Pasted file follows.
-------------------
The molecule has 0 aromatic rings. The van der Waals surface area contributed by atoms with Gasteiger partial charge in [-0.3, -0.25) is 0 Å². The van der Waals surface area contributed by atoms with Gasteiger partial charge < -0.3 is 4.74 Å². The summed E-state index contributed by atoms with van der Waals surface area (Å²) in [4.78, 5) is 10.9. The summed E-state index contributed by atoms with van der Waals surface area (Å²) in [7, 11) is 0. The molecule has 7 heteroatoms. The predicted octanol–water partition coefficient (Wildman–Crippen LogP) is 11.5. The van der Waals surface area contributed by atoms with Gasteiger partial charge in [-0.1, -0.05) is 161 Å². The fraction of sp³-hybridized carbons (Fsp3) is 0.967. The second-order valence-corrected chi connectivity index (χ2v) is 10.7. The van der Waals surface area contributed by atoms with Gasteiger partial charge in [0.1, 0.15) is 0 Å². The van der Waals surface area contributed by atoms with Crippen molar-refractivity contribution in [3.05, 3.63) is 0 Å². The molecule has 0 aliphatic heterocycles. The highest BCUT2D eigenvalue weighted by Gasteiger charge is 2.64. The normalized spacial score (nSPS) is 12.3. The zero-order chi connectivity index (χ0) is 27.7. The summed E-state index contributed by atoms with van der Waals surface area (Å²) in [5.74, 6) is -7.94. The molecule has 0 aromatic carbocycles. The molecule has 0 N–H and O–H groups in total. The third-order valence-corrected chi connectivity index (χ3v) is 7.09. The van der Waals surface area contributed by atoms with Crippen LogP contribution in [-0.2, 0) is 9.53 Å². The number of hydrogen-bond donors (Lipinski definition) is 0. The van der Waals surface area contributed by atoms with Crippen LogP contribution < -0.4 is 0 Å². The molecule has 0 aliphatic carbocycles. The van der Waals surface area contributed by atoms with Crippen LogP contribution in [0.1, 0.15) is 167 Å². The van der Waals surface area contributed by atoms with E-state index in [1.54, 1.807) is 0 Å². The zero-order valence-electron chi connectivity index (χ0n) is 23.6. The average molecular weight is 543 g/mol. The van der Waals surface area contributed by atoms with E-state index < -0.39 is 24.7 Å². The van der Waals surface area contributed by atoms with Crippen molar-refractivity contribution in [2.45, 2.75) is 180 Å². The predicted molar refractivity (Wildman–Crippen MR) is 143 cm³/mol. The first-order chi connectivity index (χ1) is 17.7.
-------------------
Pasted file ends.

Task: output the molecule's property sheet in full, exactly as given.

The molecule has 0 aromatic rings. The van der Waals surface area contributed by atoms with Gasteiger partial charge in [-0.3, -0.25) is 0 Å². The van der Waals surface area contributed by atoms with Gasteiger partial charge < -0.3 is 4.74 Å². The summed E-state index contributed by atoms with van der Waals surface area (Å²) in [4.78, 5) is 10.9. The summed E-state index contributed by atoms with van der Waals surface area (Å²) in [7, 11) is 0. The molecule has 7 heteroatoms. The predicted octanol–water partition coefficient (Wildman–Crippen LogP) is 11.5. The van der Waals surface area contributed by atoms with Gasteiger partial charge in [-0.1, -0.05) is 161 Å². The fraction of sp³-hybridized carbons (Fsp3) is 0.967. The second-order valence-corrected chi connectivity index (χ2v) is 10.7. The van der Waals surface area contributed by atoms with Gasteiger partial charge in [0.1, 0.15) is 0 Å². The van der Waals surface area contributed by atoms with Crippen molar-refractivity contribution in [3.05, 3.63) is 0 Å². The molecule has 0 aliphatic heterocycles. The highest BCUT2D eigenvalue weighted by Gasteiger charge is 2.64. The normalized spacial score (nSPS) is 12.3. The zero-order chi connectivity index (χ0) is 27.7. The summed E-state index contributed by atoms with van der Waals surface area (Å²) in [5.74, 6) is -7.94. The molecule has 0 aromatic carbocycles. The molecule has 0 N–H and O–H groups in total. The third-order valence-corrected chi connectivity index (χ3v) is 7.09. The van der Waals surface area contributed by atoms with Crippen LogP contribution in [-0.2, 0) is 9.53 Å². The number of hydrogen-bond donors (Lipinski definition) is 0. The van der Waals surface area contributed by atoms with Crippen LogP contribution < -0.4 is 0 Å². The molecule has 0 aliphatic carbocycles. The van der Waals surface area contributed by atoms with Crippen LogP contribution in [0.1, 0.15) is 167 Å². The van der Waals surface area contributed by atoms with E-state index in [1.54, 1.807) is 0 Å². The zero-order valence-electron chi connectivity index (χ0n) is 23.6. The average molecular weight is 543 g/mol. The van der Waals surface area contributed by atoms with E-state index < -0.39 is 24.7 Å². The van der Waals surface area contributed by atoms with Crippen molar-refractivity contribution in [2.45, 2.75) is 180 Å². The predicted molar refractivity (Wildman–Crippen MR) is 143 cm³/mol. The first-order chi connectivity index (χ1) is 17.7.